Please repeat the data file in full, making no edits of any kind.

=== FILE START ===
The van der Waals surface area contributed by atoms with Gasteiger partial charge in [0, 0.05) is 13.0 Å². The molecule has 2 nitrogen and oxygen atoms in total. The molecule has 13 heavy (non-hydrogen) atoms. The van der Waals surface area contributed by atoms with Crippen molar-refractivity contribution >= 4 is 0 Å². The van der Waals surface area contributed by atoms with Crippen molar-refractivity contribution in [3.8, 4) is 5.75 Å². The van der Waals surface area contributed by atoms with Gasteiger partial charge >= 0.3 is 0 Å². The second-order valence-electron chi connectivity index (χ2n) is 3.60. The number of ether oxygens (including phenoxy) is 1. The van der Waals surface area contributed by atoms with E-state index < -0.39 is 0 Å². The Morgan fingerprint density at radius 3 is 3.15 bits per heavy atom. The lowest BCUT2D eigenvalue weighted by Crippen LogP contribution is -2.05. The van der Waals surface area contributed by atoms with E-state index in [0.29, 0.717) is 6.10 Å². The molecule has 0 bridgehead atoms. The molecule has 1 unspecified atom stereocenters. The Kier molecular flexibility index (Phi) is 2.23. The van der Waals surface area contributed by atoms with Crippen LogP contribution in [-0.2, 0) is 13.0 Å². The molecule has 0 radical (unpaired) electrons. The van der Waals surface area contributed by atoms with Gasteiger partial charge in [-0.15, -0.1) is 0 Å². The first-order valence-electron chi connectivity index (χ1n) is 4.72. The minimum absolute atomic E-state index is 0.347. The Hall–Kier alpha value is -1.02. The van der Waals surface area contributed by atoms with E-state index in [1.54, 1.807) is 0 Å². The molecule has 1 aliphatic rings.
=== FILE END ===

The van der Waals surface area contributed by atoms with Gasteiger partial charge in [0, 0.05) is 13.0 Å². The molecule has 2 nitrogen and oxygen atoms in total. The molecule has 13 heavy (non-hydrogen) atoms. The van der Waals surface area contributed by atoms with Crippen molar-refractivity contribution >= 4 is 0 Å². The van der Waals surface area contributed by atoms with Crippen molar-refractivity contribution in [3.8, 4) is 5.75 Å². The van der Waals surface area contributed by atoms with Gasteiger partial charge >= 0.3 is 0 Å². The second-order valence-electron chi connectivity index (χ2n) is 3.60. The number of ether oxygens (including phenoxy) is 1. The van der Waals surface area contributed by atoms with E-state index < -0.39 is 0 Å². The Morgan fingerprint density at radius 3 is 3.15 bits per heavy atom. The lowest BCUT2D eigenvalue weighted by Crippen LogP contribution is -2.05. The van der Waals surface area contributed by atoms with E-state index in [0.29, 0.717) is 6.10 Å². The molecule has 0 bridgehead atoms. The molecule has 1 unspecified atom stereocenters. The Kier molecular flexibility index (Phi) is 2.23. The van der Waals surface area contributed by atoms with Crippen LogP contribution in [-0.2, 0) is 13.0 Å². The molecule has 0 radical (unpaired) electrons. The van der Waals surface area contributed by atoms with Gasteiger partial charge in [-0.15, -0.1) is 0 Å². The first-order valence-electron chi connectivity index (χ1n) is 4.72. The minimum absolute atomic E-state index is 0.347. The Hall–Kier alpha value is -1.02. The van der Waals surface area contributed by atoms with E-state index in [1.54, 1.807) is 0 Å². The molecule has 1 aliphatic rings.